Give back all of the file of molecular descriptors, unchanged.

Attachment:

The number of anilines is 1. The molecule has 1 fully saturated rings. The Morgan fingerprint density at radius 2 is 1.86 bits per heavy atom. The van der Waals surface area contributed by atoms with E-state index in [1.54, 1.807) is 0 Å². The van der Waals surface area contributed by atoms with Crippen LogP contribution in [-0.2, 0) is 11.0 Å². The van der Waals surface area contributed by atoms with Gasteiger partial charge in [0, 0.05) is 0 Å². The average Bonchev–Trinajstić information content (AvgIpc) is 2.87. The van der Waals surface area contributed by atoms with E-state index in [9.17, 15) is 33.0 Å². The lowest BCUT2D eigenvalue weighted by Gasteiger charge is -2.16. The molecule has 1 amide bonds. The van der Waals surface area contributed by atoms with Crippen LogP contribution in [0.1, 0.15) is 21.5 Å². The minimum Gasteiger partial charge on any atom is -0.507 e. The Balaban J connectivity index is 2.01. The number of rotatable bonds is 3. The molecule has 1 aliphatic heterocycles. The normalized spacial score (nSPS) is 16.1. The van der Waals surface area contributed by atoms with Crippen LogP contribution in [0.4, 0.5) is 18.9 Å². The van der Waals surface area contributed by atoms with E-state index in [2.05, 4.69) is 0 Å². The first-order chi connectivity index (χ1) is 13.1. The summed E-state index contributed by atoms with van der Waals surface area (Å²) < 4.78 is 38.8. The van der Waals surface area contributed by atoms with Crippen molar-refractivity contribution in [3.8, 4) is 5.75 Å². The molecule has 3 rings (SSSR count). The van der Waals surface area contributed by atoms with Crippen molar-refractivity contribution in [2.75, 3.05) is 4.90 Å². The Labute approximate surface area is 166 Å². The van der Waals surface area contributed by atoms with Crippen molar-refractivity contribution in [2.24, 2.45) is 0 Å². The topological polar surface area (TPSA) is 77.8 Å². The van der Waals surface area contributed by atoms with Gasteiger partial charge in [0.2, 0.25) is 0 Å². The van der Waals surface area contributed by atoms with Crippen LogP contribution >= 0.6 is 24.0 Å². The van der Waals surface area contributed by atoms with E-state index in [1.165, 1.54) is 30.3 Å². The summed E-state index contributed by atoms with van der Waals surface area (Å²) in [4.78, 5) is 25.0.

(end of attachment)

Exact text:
The number of anilines is 1. The molecule has 1 fully saturated rings. The Morgan fingerprint density at radius 2 is 1.86 bits per heavy atom. The van der Waals surface area contributed by atoms with E-state index in [1.54, 1.807) is 0 Å². The van der Waals surface area contributed by atoms with Crippen LogP contribution in [-0.2, 0) is 11.0 Å². The van der Waals surface area contributed by atoms with Gasteiger partial charge in [0, 0.05) is 0 Å². The average Bonchev–Trinajstić information content (AvgIpc) is 2.87. The van der Waals surface area contributed by atoms with E-state index in [9.17, 15) is 33.0 Å². The lowest BCUT2D eigenvalue weighted by Gasteiger charge is -2.16. The molecule has 1 amide bonds. The van der Waals surface area contributed by atoms with Crippen LogP contribution in [0.1, 0.15) is 21.5 Å². The minimum Gasteiger partial charge on any atom is -0.507 e. The Balaban J connectivity index is 2.01. The number of rotatable bonds is 3. The molecule has 1 aliphatic heterocycles. The normalized spacial score (nSPS) is 16.1. The van der Waals surface area contributed by atoms with Crippen LogP contribution in [0.4, 0.5) is 18.9 Å². The van der Waals surface area contributed by atoms with E-state index in [2.05, 4.69) is 0 Å². The first-order chi connectivity index (χ1) is 13.1. The summed E-state index contributed by atoms with van der Waals surface area (Å²) < 4.78 is 38.8. The van der Waals surface area contributed by atoms with Crippen molar-refractivity contribution in [3.8, 4) is 5.75 Å². The molecule has 3 rings (SSSR count). The van der Waals surface area contributed by atoms with Crippen molar-refractivity contribution in [2.75, 3.05) is 4.90 Å². The Labute approximate surface area is 166 Å². The van der Waals surface area contributed by atoms with Crippen molar-refractivity contribution in [2.24, 2.45) is 0 Å². The topological polar surface area (TPSA) is 77.8 Å². The van der Waals surface area contributed by atoms with Gasteiger partial charge in [0.2, 0.25) is 0 Å². The van der Waals surface area contributed by atoms with Crippen LogP contribution >= 0.6 is 24.0 Å². The van der Waals surface area contributed by atoms with E-state index in [1.165, 1.54) is 30.3 Å². The summed E-state index contributed by atoms with van der Waals surface area (Å²) in [4.78, 5) is 25.0.